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Complainant Name:
Ms Carolyn Cunningham and Mr Paul John Ferris

Clauses Noted: 1, 3, 4, 6

Publication: Daily Record

Complaint:

Ms Carolyn Cunningham and Mr Paul John Ferris complained to the Press Complaints Commission that two articles published by the Daily Record on 5 September 2007 headlined ‘Child No. 3 for Ferris’ and ‘Baby girl for Ferris’ contained inaccuracies in breach of Clause 1 (Accuracy) and were intrusive in breach of Clause 3 (Privacy) and Clause 6 (Children). They also raised concerns under Clause 4 (Harassment) of the Code of Practice.

The complaint was not upheld. On one point, the Commission considered that sufficient remedial action had been offered to remedy any breach of the Code. The other complaints did not raise a breach of the Code.

The articles reported the birth of the complainants’ daughter, identified her by name, and quoted an ‘underworld source’ saying that Mr Ferris (described in the paper as a ‘gangster’) wanted to keep the birth secret to protect his family from revenge attacks. The complainants said they had not sought to keep the birth secret, and were confident that the quoted source – and therefore the threat of reprisals – did not exist.

They said their daughter’s identity had been ‘stolen’, and complained that her whereabouts had been made public. They argued that the newspaper had used the fame of Paul Ferris as sole justification for publishing details of his daughter’s private life in breach of Clause 6 of the Code. Finally, they said their parents had been alarmed by approaches from reporters, and complained that journalists had remained outside Ms Cunningham’s former home for three days and had sought information about her son. They had only left when asked to do so by neighbours.

While standing by its source, the paper apologised for failing to contact the complainants prior to publication, and offered them the opportunity to respond to the article in a published letter or follow up piece. However, it did not accept that it had stolen the complainants’ daughter’s identity by revealing her name and her geographical location. The question of intrusion was not relevant as the child was only six months old.

The newspaper denied harassing anyone. It had not sought information about Ms Cunningham’s son, and had not been asked to leave by any former neighbour.

Decision:
Not Upheld

Adjudication:

The claim that Mr Ferris was eager to keep the birth of their daughter a secret was attributed in the article to an ‘underworld source’. The complainants doubted whether such a source existed: their announcement of the news to family and friends showed that they had not tried to keep it secret. But the Code requires journalists to protect confidential sources of information, and as such the Commission could not test the reliability of the newspaper’s source in this case. In such circumstances, and particularly when the complainants had not been given the chance to be quoted in the article, it was right for the newspaper to offer them the opportunity to record their position publicly. The Commission considered that the offer of a letter or further article would have enabled them adequately to dispute the claims of secrecy. Although this was not welcomed by the complainants, it was a sufficient response in terms of the newspaper’s obligations under the Code to this part of the complaint.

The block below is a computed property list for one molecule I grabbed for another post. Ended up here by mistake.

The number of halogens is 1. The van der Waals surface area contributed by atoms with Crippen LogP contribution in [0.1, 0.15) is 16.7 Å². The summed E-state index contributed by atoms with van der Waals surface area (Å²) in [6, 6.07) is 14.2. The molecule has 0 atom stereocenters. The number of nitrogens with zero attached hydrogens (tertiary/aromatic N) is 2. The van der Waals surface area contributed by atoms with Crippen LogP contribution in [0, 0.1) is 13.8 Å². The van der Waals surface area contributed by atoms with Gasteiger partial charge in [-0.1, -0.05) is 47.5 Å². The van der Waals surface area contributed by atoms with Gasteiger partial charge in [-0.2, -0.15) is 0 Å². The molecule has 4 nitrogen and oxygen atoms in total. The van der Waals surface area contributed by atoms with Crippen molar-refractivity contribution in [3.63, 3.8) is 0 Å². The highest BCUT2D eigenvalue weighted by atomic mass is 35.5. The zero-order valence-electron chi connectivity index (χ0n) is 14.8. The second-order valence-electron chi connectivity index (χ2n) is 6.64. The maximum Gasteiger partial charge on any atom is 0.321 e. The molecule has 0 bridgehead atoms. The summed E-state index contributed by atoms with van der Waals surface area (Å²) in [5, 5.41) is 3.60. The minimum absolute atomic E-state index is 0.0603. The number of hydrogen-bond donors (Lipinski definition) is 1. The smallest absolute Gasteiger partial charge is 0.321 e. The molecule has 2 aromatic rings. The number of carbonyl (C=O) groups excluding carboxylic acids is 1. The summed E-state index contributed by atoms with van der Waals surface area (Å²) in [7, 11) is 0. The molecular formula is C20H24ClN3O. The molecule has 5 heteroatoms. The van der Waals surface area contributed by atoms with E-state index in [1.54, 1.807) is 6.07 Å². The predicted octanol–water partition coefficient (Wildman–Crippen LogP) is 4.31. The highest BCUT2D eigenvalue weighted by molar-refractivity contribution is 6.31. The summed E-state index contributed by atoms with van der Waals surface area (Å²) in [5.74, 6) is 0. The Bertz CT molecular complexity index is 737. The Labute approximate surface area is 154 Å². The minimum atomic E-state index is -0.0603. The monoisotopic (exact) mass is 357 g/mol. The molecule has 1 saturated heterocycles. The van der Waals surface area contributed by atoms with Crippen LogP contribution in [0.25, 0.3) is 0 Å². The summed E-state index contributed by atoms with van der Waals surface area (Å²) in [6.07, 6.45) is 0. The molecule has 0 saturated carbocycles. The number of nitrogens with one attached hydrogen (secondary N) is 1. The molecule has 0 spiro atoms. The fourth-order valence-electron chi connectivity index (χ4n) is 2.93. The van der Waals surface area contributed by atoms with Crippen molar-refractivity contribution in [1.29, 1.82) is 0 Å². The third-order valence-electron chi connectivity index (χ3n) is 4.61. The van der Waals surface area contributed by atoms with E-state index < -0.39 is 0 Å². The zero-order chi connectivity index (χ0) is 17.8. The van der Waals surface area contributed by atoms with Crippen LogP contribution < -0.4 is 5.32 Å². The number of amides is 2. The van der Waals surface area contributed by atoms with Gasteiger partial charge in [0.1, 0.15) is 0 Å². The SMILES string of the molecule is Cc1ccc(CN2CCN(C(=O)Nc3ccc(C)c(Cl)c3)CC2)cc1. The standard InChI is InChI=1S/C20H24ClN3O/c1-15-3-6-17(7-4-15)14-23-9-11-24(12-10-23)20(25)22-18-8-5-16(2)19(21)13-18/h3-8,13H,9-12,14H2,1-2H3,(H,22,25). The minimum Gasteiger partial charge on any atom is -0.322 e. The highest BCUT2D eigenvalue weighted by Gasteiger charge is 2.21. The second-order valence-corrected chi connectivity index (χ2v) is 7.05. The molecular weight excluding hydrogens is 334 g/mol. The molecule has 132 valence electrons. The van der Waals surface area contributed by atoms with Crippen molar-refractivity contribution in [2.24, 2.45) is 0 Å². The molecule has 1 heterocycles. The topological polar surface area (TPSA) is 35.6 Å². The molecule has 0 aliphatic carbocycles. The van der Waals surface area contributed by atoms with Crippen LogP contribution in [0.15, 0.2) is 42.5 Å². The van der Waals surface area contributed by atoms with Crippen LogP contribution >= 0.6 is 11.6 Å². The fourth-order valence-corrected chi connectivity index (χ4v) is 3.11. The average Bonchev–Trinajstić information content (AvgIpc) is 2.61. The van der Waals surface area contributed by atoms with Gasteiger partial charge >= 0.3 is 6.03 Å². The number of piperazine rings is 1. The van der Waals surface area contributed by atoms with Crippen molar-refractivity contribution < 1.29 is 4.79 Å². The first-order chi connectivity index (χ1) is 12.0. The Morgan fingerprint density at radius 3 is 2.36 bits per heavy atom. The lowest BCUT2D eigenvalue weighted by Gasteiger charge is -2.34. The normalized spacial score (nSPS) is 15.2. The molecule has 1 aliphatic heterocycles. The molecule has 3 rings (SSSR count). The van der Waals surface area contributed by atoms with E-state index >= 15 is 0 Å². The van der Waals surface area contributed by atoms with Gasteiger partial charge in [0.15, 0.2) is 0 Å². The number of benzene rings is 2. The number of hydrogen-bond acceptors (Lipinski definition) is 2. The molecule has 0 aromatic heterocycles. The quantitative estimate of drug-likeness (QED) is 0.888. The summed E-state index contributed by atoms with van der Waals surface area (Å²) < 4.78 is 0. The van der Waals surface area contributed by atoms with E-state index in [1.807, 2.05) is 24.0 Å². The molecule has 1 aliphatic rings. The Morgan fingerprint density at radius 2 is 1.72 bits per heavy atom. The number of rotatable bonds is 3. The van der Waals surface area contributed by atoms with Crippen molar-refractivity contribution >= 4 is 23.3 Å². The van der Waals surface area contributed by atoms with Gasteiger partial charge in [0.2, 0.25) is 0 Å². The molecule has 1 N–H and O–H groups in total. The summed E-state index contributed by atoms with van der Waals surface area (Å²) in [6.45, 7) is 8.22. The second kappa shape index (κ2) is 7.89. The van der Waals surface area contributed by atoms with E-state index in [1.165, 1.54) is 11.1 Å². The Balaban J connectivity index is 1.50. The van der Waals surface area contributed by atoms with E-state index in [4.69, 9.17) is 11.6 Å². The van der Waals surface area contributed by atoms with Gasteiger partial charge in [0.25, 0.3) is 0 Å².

There was no breach of Clauses 3 (Privacy) or 6 (Children) of the Code in relation to the publication of the infant’s full name and the county in which she and her parents lived. The subject matter of the article chiefly concerned the fact of the birth and the (disputed) claim that the child’s parents had tried to keep it secret through fear of revenge attacks. The information about the child – her name, the fact she had been born, and the county in which she lived – was superficial, and, in relation to her name and birth, a matter of public record by virtue of their inclusion on her birth certificate. Stating the vague whereabouts of the family home was not intrusive into the family’s home life in breach of Clause 3. In any case, in light of the child’s age, the impact on her of publication would have been negligible.

Turning to the complaint of harassment, it was important for the Commission to point out that Clause 4 does not amount to a general prohibition on journalists asking questions. Rather, it says that they must not persist in their attentions, once asked to desist. While there was a dispute as to what had happened on this occasion, the Commission saw no evidence that journalists had continued questioning or pursuing anyone having been asked to desist. It also noted that none of the subjects of the alleged harassment had themselves complained. There were therefore no matters to pursue under this part of the Code.

Report:
76 Adjudication issued 15/12/2007



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